On Friday, the World Trade Organization is set to approve Russia as a member, after 18 years of trying to join.

Some information for this report was provided by AP, AFP and Reuters.

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Al-Qaida makes demands for release of 70-year-old American aid worker December 2, 2011

Al-Qaida claimed responsibility Thursday for the kidnapping of a 70-year-old American aid worker in Pakistan in August, and issued a series of demands for his release.

In a video message posted on militant websites, al-Qaida leader Ayman al-Zawahri said Warren Weinstein would be released if the United States stopped airstrikes in Afghanistan, Pakistan, Somalia and Yemen. He also demanded the release of all al-Qaida and Taliban suspects around the world.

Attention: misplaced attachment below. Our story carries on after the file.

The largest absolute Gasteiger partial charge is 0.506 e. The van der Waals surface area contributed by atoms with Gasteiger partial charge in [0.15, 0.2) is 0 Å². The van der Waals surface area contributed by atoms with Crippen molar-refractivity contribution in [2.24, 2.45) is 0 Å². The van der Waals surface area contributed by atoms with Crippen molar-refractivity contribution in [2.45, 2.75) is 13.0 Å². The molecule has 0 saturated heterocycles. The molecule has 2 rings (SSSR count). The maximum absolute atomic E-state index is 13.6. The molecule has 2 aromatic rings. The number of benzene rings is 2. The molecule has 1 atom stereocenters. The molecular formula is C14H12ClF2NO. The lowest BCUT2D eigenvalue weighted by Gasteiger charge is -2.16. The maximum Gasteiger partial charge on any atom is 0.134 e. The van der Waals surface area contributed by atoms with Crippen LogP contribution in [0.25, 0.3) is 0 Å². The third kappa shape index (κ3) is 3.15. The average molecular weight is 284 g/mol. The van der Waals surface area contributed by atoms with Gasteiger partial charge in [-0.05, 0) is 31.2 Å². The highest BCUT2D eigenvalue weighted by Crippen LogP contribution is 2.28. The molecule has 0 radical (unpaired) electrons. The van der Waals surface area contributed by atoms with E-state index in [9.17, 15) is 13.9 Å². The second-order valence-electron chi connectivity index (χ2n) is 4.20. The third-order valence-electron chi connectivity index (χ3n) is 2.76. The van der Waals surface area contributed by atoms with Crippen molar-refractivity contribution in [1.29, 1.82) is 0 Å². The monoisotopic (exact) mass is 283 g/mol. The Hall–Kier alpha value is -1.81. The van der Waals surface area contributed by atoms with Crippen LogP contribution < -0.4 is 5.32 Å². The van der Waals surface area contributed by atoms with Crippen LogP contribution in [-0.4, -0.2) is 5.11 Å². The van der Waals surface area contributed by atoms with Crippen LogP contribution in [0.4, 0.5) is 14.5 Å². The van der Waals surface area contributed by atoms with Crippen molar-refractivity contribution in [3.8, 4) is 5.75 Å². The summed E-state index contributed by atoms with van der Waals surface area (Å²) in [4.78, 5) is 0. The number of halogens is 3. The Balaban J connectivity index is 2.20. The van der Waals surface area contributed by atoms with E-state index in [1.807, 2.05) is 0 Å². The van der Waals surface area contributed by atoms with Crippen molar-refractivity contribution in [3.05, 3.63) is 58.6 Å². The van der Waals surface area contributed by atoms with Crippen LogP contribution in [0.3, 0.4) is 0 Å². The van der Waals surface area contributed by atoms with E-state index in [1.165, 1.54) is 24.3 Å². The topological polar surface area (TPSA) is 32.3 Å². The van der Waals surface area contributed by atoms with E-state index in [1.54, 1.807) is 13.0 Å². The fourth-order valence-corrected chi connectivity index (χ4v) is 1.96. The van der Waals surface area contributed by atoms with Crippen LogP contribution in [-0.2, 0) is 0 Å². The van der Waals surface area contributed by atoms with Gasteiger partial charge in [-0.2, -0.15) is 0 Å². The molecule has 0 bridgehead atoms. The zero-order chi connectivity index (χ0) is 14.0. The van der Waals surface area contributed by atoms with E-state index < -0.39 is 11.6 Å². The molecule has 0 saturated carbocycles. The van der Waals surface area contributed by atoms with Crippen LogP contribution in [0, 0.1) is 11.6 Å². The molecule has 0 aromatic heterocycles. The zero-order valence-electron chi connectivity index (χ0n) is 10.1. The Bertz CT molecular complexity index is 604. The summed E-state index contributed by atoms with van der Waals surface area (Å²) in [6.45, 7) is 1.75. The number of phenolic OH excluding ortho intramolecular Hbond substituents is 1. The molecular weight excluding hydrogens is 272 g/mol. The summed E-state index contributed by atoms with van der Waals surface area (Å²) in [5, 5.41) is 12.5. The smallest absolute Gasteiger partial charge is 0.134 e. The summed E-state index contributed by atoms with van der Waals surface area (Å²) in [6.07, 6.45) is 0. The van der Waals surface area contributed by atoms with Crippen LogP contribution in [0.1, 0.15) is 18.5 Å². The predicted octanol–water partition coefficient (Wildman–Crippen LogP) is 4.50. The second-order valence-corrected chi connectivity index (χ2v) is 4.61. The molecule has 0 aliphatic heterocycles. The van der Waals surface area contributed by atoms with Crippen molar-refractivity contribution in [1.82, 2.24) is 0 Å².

“Just as the Americans detain all whom they suspect of links to al-Qaida and the Taliban, even remotely, we detained this man who is neck-deep in American aid to Pakistan since the 1970s,” al-Zawahri said, according to a translation provided by the SITE Intelligence Group, which monitors militant messages.

Weinstein was abducted by armed men from his house in the eastern city of Lahore on 13 August. Police and US officials have not publicly said who they believed was holding him, but Islamist militant groups were the main suspects.
Weinstein, who has a home in Rockville, Maryland, worked in Pakistan for several years and spoke Urdu.

He was the country director in Pakistan for JE Austin Associates, a US-based firm that advises a range of Pakistani business and government sectors. The company has said Weinstein is in poor health and provided a detailed list of medications, many of them for heart problems, that it implored the kidnappers to give him.